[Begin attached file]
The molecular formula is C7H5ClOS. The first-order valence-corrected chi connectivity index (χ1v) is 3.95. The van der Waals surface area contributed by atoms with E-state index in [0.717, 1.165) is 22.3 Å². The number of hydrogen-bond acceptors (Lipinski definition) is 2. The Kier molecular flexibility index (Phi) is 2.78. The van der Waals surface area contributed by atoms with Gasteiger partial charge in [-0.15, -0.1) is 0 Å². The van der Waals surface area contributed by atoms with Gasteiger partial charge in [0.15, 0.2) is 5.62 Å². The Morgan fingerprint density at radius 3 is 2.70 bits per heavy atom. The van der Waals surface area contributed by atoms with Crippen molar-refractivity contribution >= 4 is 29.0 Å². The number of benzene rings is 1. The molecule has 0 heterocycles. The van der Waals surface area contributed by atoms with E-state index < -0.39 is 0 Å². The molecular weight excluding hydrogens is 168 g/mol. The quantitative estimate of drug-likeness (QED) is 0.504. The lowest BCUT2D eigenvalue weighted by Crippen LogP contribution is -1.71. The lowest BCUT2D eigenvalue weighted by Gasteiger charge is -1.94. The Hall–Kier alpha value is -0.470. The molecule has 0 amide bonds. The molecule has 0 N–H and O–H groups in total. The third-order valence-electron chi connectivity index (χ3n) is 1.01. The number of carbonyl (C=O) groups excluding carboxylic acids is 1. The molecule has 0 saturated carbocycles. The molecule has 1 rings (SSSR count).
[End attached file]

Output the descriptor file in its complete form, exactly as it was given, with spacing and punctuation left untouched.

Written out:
The molecular formula is C7H5ClOS. The first-order valence-corrected chi connectivity index (χ1v) is 3.95. The van der Waals surface area contributed by atoms with E-state index in [0.717, 1.165) is 22.3 Å². The number of hydrogen-bond acceptors (Lipinski definition) is 2. The Kier molecular flexibility index (Phi) is 2.78. The van der Waals surface area contributed by atoms with Gasteiger partial charge in [-0.15, -0.1) is 0 Å². The van der Waals surface area contributed by atoms with Gasteiger partial charge in [0.15, 0.2) is 5.62 Å². The Morgan fingerprint density at radius 3 is 2.70 bits per heavy atom. The van der Waals surface area contributed by atoms with Crippen molar-refractivity contribution >= 4 is 29.0 Å². The number of benzene rings is 1. The molecule has 0 heterocycles. The van der Waals surface area contributed by atoms with E-state index < -0.39 is 0 Å². The molecular weight excluding hydrogens is 168 g/mol. The quantitative estimate of drug-likeness (QED) is 0.504. The lowest BCUT2D eigenvalue weighted by Crippen LogP contribution is -1.71. The lowest BCUT2D eigenvalue weighted by Gasteiger charge is -1.94. The Hall–Kier alpha value is -0.470. The molecule has 0 amide bonds. The molecule has 0 N–H and O–H groups in total. The third-order valence-electron chi connectivity index (χ3n) is 1.01. The number of carbonyl (C=O) groups excluding carboxylic acids is 1. The molecule has 0 saturated carbocycles. The molecule has 1 rings (SSSR count).